Tagged with 'Healthy Lifestyle'

Mindful Minute: What is Love?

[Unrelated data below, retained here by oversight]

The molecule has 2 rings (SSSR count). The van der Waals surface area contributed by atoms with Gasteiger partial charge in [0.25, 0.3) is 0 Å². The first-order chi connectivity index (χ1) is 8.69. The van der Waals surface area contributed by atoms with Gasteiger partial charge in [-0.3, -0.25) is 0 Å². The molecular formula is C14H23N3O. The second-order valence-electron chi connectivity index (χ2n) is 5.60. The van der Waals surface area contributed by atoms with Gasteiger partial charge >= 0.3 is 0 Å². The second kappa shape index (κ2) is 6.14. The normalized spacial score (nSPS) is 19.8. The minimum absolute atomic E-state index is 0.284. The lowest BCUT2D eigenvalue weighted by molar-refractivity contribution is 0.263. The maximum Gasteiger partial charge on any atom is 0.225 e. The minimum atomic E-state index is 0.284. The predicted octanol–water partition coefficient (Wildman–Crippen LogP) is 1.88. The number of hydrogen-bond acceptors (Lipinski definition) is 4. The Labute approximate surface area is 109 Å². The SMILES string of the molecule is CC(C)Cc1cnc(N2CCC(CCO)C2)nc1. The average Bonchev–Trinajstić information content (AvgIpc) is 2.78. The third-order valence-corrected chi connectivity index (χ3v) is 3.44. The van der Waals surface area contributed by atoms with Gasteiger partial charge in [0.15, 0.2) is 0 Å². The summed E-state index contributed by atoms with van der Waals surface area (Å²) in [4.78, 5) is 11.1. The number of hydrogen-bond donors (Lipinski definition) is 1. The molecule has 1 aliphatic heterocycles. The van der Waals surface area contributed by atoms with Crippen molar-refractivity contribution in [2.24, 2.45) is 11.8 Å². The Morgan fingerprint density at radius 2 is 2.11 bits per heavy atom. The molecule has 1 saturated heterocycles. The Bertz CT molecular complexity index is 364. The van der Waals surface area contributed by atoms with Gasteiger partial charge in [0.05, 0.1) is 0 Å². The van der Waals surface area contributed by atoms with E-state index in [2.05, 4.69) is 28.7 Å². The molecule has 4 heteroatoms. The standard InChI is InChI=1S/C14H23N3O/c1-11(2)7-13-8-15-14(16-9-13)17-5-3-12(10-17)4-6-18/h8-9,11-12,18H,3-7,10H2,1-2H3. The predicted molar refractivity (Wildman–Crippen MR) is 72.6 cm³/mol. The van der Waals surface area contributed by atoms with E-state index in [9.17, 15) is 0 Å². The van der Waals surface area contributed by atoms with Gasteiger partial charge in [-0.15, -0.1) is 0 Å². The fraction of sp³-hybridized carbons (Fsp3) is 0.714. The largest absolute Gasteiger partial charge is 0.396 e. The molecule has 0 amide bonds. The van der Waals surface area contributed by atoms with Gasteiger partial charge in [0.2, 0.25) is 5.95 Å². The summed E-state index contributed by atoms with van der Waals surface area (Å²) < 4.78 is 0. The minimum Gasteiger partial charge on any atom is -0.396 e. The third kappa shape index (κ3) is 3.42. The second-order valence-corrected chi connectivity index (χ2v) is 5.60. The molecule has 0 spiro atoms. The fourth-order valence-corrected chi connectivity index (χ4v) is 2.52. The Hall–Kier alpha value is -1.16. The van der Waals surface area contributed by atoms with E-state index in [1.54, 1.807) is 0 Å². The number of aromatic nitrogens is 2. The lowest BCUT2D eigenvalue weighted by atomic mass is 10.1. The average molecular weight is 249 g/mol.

What is Love